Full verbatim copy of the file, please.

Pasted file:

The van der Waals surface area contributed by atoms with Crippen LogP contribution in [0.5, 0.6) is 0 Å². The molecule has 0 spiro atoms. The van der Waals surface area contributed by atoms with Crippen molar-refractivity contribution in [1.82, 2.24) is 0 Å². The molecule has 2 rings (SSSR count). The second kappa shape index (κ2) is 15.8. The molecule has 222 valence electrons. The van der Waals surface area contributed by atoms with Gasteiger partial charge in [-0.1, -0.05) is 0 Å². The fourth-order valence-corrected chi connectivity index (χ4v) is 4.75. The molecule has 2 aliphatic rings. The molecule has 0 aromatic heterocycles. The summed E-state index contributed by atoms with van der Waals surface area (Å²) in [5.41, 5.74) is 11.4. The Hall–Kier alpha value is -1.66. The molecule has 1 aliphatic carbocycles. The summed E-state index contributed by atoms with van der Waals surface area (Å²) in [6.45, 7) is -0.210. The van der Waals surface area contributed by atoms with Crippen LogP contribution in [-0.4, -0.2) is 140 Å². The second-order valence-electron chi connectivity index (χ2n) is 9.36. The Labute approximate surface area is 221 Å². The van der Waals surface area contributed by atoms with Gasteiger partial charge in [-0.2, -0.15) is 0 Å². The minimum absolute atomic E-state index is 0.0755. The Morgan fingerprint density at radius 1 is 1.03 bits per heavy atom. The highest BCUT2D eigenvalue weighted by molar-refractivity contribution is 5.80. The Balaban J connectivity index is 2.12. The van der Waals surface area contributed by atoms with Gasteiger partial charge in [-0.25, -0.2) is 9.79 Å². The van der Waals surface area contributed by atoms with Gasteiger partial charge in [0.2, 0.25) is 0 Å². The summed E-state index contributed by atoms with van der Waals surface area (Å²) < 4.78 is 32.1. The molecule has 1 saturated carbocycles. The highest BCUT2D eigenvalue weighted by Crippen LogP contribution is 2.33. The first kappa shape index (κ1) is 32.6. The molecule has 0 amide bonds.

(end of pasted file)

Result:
The van der Waals surface area contributed by atoms with Crippen LogP contribution in [0.5, 0.6) is 0 Å². The molecule has 0 spiro atoms. The van der Waals surface area contributed by atoms with Crippen molar-refractivity contribution in [1.82, 2.24) is 0 Å². The molecule has 2 rings (SSSR count). The second kappa shape index (κ2) is 15.8. The molecule has 222 valence electrons. The van der Waals surface area contributed by atoms with Gasteiger partial charge in [-0.1, -0.05) is 0 Å². The fourth-order valence-corrected chi connectivity index (χ4v) is 4.75. The molecule has 2 aliphatic rings. The molecule has 0 aromatic heterocycles. The summed E-state index contributed by atoms with van der Waals surface area (Å²) in [5.41, 5.74) is 11.4. The Hall–Kier alpha value is -1.66. The molecule has 1 aliphatic carbocycles. The summed E-state index contributed by atoms with van der Waals surface area (Å²) in [6.45, 7) is -0.210. The van der Waals surface area contributed by atoms with Crippen LogP contribution in [-0.4, -0.2) is 140 Å². The second-order valence-electron chi connectivity index (χ2n) is 9.36. The Labute approximate surface area is 221 Å². The van der Waals surface area contributed by atoms with Gasteiger partial charge in [-0.2, -0.15) is 0 Å². The minimum absolute atomic E-state index is 0.0755. The Morgan fingerprint density at radius 1 is 1.03 bits per heavy atom. The highest BCUT2D eigenvalue weighted by molar-refractivity contribution is 5.80. The Balaban J connectivity index is 2.12. The van der Waals surface area contributed by atoms with Gasteiger partial charge in [-0.25, -0.2) is 9.79 Å². The van der Waals surface area contributed by atoms with Gasteiger partial charge in [0.2, 0.25) is 0 Å². The summed E-state index contributed by atoms with van der Waals surface area (Å²) < 4.78 is 32.1. The molecule has 1 saturated carbocycles. The highest BCUT2D eigenvalue weighted by Crippen LogP contribution is 2.33. The first kappa shape index (κ1) is 32.6. The molecule has 0 amide bonds.